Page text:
A rare collection of jewels signed by some of the world's finest jewelry designers will go on sale at Sotheby's New York on 20 November 2014.
Known as Bunny Mellon, she was the second wife of American philanthropist and horse breeder Paul Mellon. A talented horticulturalist, Bunny designed and planted a number of important gardens, including the White House Rose Garden. She passed away in March this year at the age of 103, leaving behind an extraordinary collection of fine art, jewelry and interiors.
Mrs Mellon's collection of jewels and art will be sold at a dedicated auction at Sotheby's New York starting on the evening of 20 November and continuing into the following morning. A spectacular pear-shaped Fancy Vivid Blue diamond pendant - with a color that resembles that of the famous Hope Diamond - is the most valuable piece in the jewelry collection. Weighing 9.75 carats, the diamond is potentially internally flawless (IF) and has a pre-sale estimate of US $10-15 million. It is accompanied by a pear-shaped Fancy Blue diamond weighing 9.15 carats, which is expected to fetch between US $1-1.5 million.
Potential bidders' attention will also be captured by a magnificent gold and diamond Rivière necklace by Cartier. Dating back to around 1900, it features a tapered line of 29 old European-cut diamonds held together with a Fancy Deep Yellow diamond clasp.
A pair of intricate Van Cleef & Arpels brooches will also go under the hammer at the jewelry sale in November. Designed in the shape of flower heads, the brooches boast 20.00 carats of sapphire petals encircling a sparkling diamond corolla.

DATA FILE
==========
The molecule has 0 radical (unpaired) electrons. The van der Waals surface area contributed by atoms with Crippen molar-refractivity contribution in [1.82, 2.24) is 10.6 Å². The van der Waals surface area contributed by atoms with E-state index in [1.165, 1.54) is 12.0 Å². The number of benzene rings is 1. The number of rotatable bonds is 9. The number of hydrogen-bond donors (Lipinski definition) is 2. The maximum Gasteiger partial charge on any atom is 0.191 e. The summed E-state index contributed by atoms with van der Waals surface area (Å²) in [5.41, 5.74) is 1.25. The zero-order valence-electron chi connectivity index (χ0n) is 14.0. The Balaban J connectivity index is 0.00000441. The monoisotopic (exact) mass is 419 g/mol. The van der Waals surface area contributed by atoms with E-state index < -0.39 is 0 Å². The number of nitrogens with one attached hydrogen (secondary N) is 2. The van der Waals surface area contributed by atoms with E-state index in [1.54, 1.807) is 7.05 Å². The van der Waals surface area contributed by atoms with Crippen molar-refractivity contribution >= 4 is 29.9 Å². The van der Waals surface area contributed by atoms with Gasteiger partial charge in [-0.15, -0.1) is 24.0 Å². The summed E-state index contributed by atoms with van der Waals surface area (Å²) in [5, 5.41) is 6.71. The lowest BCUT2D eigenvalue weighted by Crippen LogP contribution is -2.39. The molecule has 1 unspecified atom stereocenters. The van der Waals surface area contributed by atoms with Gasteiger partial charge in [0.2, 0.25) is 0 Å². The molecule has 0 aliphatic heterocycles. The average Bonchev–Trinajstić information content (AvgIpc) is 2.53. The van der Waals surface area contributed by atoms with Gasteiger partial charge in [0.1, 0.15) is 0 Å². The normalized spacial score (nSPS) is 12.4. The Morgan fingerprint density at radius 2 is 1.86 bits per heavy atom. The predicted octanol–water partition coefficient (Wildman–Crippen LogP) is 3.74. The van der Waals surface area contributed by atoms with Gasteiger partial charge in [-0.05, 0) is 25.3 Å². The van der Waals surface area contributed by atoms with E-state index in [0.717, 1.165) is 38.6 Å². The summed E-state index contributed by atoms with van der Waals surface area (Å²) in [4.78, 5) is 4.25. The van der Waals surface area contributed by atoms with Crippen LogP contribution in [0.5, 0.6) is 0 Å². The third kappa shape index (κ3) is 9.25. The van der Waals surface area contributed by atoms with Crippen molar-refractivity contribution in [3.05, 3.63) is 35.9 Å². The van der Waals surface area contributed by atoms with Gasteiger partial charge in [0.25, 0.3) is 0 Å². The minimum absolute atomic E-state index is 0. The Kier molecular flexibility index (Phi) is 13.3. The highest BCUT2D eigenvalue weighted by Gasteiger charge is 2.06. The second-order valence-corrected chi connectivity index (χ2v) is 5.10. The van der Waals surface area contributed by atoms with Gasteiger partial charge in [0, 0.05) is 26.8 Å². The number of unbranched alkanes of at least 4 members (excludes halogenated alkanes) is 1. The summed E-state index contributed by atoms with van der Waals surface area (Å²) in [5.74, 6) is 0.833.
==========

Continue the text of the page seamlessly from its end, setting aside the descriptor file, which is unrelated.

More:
Tiffany & Co. will also be represented at the auction with two gold compacts designed for the jewelry house by the legendary Jean Schlumberger. One compact features peridot and turquoise, while the other is decorated with amethyst and turquoise. Both are estimated to sell for US $15,000-20,000.
Mrs Mellon's personal relationship with the designers she loved is reflected in this exquisite collection of modern and antique pieces, acquired over her lifetime. Despite their value and rarity, these are jewels that were worn and cherished by their owner.
Together, the three auctions of Mrs Mellon's property are expected to accrue more than US $100 million. Proceeds from the sales will go to The Gerard B. Lambert Foundation, a charity set up by Mrs Mellon in memory of her father to support horticultural and educational projects.